Written by Marie A. McDonald and Paul R. Weissich
Lei are the very expression of traditional Hawaiian culture and were once an essential part of community and family life. They were fashioned as solemn offerings to powerful gods, as gifts to honor an important person or loved one, as tokens to mark a momentous occasion or event, and as adornments for dancers, who adhered to strict rules when selecting flowers and plants for hula. Following in the footsteps of Samuel Kamakau, Abraham Fornander, and others, the authors have collected here a wealth of written and oral information to reveal the significance of making and wearing lei and their role in Hawaiian ritual and dance.
This volume covers eighty-eight flowers and plants (and another dozen color variations) used in traditional lei construction. They are arranged according to their Hawaiian names and accompanied by botanical information and descriptions gleaned from legends and chants that illustrate the cultural uses and special meanings of lei prior to Western contact. Many are introduced by poems written especially for this work by master kumu hula, linguist, and ethnologist Pualani Kanaka'ole Kanahele.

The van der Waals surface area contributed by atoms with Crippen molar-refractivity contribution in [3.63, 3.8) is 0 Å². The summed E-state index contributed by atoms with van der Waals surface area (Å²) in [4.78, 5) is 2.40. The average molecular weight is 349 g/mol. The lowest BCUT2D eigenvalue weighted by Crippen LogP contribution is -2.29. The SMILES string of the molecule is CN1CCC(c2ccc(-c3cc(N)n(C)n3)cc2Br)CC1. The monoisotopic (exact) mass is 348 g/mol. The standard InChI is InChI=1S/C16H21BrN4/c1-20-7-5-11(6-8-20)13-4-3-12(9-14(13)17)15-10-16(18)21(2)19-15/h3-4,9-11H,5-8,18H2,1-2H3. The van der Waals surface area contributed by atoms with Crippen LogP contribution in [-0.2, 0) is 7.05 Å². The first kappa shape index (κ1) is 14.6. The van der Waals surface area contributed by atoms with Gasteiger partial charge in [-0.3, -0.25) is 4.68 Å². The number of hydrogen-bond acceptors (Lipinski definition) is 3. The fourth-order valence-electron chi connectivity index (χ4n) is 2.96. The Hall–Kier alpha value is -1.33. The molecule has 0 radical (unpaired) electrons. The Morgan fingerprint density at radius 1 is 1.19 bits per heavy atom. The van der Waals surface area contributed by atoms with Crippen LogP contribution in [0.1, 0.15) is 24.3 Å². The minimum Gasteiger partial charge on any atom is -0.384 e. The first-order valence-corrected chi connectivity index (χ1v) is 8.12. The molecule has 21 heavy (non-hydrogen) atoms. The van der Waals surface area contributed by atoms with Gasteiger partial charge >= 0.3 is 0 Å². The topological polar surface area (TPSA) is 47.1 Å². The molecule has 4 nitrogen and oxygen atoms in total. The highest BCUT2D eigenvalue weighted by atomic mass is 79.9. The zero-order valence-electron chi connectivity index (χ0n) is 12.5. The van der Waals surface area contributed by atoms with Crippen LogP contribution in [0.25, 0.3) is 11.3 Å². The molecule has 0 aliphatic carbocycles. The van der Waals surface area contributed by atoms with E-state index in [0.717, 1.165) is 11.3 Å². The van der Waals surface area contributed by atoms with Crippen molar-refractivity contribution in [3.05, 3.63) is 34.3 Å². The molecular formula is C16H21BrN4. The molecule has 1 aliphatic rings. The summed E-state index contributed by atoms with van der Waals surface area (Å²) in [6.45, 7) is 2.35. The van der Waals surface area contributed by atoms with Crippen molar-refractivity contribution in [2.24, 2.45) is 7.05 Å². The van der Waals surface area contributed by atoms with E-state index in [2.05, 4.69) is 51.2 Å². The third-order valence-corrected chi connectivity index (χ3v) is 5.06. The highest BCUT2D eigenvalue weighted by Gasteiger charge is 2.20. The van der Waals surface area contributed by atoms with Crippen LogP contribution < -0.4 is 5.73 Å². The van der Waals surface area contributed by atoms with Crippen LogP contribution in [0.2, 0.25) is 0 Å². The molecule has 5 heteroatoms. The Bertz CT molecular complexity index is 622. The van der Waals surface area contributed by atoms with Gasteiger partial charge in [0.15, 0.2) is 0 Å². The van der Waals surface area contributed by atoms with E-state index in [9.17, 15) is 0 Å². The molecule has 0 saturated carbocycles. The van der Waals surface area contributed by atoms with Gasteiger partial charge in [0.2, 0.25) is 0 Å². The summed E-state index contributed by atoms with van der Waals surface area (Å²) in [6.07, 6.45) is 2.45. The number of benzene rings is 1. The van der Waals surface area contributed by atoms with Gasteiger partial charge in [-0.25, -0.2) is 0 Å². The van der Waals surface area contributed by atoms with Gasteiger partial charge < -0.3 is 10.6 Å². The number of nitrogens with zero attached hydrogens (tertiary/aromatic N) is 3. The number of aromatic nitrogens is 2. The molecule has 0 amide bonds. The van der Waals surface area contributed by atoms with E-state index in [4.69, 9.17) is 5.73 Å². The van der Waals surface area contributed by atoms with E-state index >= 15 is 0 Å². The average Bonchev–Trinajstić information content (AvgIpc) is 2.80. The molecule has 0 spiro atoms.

Hardcover: 200 pages.
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